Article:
A Healthier U

By Kamryn Bronschinsky, University of Utah student in strategic communication, with a special focus on interdisciplinary health communication

Seasonal affective disorder (SAD) is a sleeping giant; lying dormant for three-quarters of the year. As the days get shorter and darker, people begin to feel less energy, are less likely to be productive and begin to feel hopeless. These are common symptoms of SAD — a type of depression set apart by a seasonal pattern.

Symptoms of depression exist on a spectrum, and can range from a change in appetite to having thoughts of self-harm or contemplating suicide. Other depressive symptoms can include trouble sleeping, a loss of interest or pleasure in activities once enjoyed, feeling hopeless.

“People with seasonal affective disorder unfortunately often don’t get diagnosed unless their symptoms of depression get very severe” said chief of Adult Psychiatry Division, Jason Hunziker, M.D. Often being dismissed as the “winter blues,” these symptoms can worsen if they go untreated. “This is very unfortunate as treatment can be quite successful for these patients, particularly once they recognize the seasonal pattern to their symptoms,” Hunziker said.

In 2016, there were an estimated 10 million Americans affected by SAD, but now that number has jumped to almost 19 million  — roughly 6 percent of the United States. Additionally, 14 percent of U.S. adults suffer from milder versions of SAD and other mood disorders.

In a state that boasts the “greatest snow on earth,” winter should be the most wonderful time of the year. But for people in Utah, there is a greater chance of developing SAD due to the geographical latitude, and that risk creeps higher when minimal sunlight gets obstructed even further by the inversion.

There is no singular known cause of SAD, but there are some biological indicators. These can include producing too much melatonin, and difficulty regulating serotonin levels. Other risk factors can include already having a mood disorder, or a family history of depression or bipolar disorder. “Younger adults in their 20s and those patients in the geriatric population are also at increased risk of seasonal affective disorder,” Hunziker said.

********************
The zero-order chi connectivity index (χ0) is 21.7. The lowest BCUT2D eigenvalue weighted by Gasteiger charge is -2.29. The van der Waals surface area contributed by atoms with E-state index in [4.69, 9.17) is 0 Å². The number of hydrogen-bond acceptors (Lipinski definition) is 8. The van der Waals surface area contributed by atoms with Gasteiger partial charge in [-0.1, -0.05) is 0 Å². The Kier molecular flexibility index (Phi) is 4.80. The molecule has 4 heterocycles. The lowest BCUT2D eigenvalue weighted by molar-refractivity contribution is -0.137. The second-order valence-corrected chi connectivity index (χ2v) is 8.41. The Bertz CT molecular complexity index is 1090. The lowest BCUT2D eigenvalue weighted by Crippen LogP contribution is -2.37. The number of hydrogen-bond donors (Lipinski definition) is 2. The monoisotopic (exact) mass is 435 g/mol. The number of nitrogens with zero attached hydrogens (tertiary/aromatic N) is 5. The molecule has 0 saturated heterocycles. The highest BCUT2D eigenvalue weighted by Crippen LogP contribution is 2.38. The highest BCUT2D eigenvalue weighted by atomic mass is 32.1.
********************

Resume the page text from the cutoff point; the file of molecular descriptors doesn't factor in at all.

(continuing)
Light therapy, medication and even giant mirrors (if you live in Rjukan, Norway) have yielded some positive results when it comes to combating the effects of SAD. But even getting outside and being physically active, as well as incorporating more fruits, vegetables and whole grains into your diet, may do a world of good. Additional resources such as counseling may help if symptoms are severe. You also can seek help from a crisis line like SafeUT, which offers counseling for depression, anxiety as well as any other mental health issues.

People can be diagnosed and get help for SAD, “anywhere that we have medical providers,” Hunziker said.  Hunziker said there is no reason for patients to suffer in the wintertime. “The important thing to stress is that there are successful treatments for the symptoms,” he said. “People should make sure that there talking to their primary care providers if they feel the symptoms recur every year.”

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Many people equate palliative care with the end of life. It is so much more than that. “Palliative care is a medical specialty to help those people dealing with a serious illness,” said Holli Martinez, FNP-BC, ACHPN, FPCN – program director for University of Utah Health’s Palliative Care Service. “You can be seen by palliative care and still be seeking aggressive, life-prolonging medical treatment. It’s about improving and maintaining quality of life.”

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